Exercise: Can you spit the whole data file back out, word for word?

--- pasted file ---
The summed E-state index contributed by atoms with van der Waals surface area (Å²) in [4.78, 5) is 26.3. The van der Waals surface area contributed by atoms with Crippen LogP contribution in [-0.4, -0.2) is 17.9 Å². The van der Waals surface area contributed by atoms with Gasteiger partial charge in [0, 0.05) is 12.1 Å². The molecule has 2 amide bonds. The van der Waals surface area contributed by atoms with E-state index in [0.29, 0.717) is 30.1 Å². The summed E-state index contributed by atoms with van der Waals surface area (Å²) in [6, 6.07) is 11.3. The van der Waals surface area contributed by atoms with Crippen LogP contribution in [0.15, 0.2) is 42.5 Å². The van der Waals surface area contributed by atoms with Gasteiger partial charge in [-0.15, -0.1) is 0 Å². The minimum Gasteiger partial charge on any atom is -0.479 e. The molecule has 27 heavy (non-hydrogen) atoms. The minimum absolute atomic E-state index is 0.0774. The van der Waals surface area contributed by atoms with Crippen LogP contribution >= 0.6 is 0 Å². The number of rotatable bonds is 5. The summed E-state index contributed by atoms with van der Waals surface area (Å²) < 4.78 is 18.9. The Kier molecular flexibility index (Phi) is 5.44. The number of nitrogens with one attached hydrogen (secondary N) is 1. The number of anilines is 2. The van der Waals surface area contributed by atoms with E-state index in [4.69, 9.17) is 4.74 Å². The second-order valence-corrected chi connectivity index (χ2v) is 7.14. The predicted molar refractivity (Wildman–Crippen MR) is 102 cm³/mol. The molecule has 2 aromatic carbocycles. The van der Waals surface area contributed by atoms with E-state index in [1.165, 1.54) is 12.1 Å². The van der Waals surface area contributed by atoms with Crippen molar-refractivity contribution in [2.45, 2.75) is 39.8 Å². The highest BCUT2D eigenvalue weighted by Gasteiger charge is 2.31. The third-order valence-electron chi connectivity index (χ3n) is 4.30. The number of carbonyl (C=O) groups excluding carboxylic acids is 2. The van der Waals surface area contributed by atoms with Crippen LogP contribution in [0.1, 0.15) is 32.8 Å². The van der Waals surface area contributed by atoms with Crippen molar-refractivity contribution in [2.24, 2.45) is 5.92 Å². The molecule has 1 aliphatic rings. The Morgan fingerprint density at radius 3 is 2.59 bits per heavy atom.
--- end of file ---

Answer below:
The summed E-state index contributed by atoms with van der Waals surface area (Å²) in [4.78, 5) is 26.3. The van der Waals surface area contributed by atoms with Crippen LogP contribution in [-0.4, -0.2) is 17.9 Å². The van der Waals surface area contributed by atoms with Gasteiger partial charge in [0, 0.05) is 12.1 Å². The molecule has 2 amide bonds. The van der Waals surface area contributed by atoms with E-state index in [0.29, 0.717) is 30.1 Å². The summed E-state index contributed by atoms with van der Waals surface area (Å²) in [6, 6.07) is 11.3. The van der Waals surface area contributed by atoms with Crippen LogP contribution in [0.15, 0.2) is 42.5 Å². The van der Waals surface area contributed by atoms with Gasteiger partial charge in [-0.15, -0.1) is 0 Å². The minimum Gasteiger partial charge on any atom is -0.479 e. The molecule has 27 heavy (non-hydrogen) atoms. The minimum absolute atomic E-state index is 0.0774. The van der Waals surface area contributed by atoms with Crippen LogP contribution >= 0.6 is 0 Å². The number of rotatable bonds is 5. The summed E-state index contributed by atoms with van der Waals surface area (Å²) < 4.78 is 18.9. The Kier molecular flexibility index (Phi) is 5.44. The number of nitrogens with one attached hydrogen (secondary N) is 1. The number of anilines is 2. The van der Waals surface area contributed by atoms with E-state index in [4.69, 9.17) is 4.74 Å². The second-order valence-corrected chi connectivity index (χ2v) is 7.14. The predicted molar refractivity (Wildman–Crippen MR) is 102 cm³/mol. The molecule has 2 aromatic carbocycles. The van der Waals surface area contributed by atoms with E-state index in [1.165, 1.54) is 12.1 Å². The van der Waals surface area contributed by atoms with Crippen molar-refractivity contribution in [2.45, 2.75) is 39.8 Å². The highest BCUT2D eigenvalue weighted by Gasteiger charge is 2.31. The third-order valence-electron chi connectivity index (χ3n) is 4.30. The number of carbonyl (C=O) groups excluding carboxylic acids is 2. The van der Waals surface area contributed by atoms with Crippen LogP contribution in [0.1, 0.15) is 32.8 Å². The van der Waals surface area contributed by atoms with Crippen molar-refractivity contribution in [2.24, 2.45) is 5.92 Å². The molecule has 1 aliphatic rings. The Morgan fingerprint density at radius 3 is 2.59 bits per heavy atom.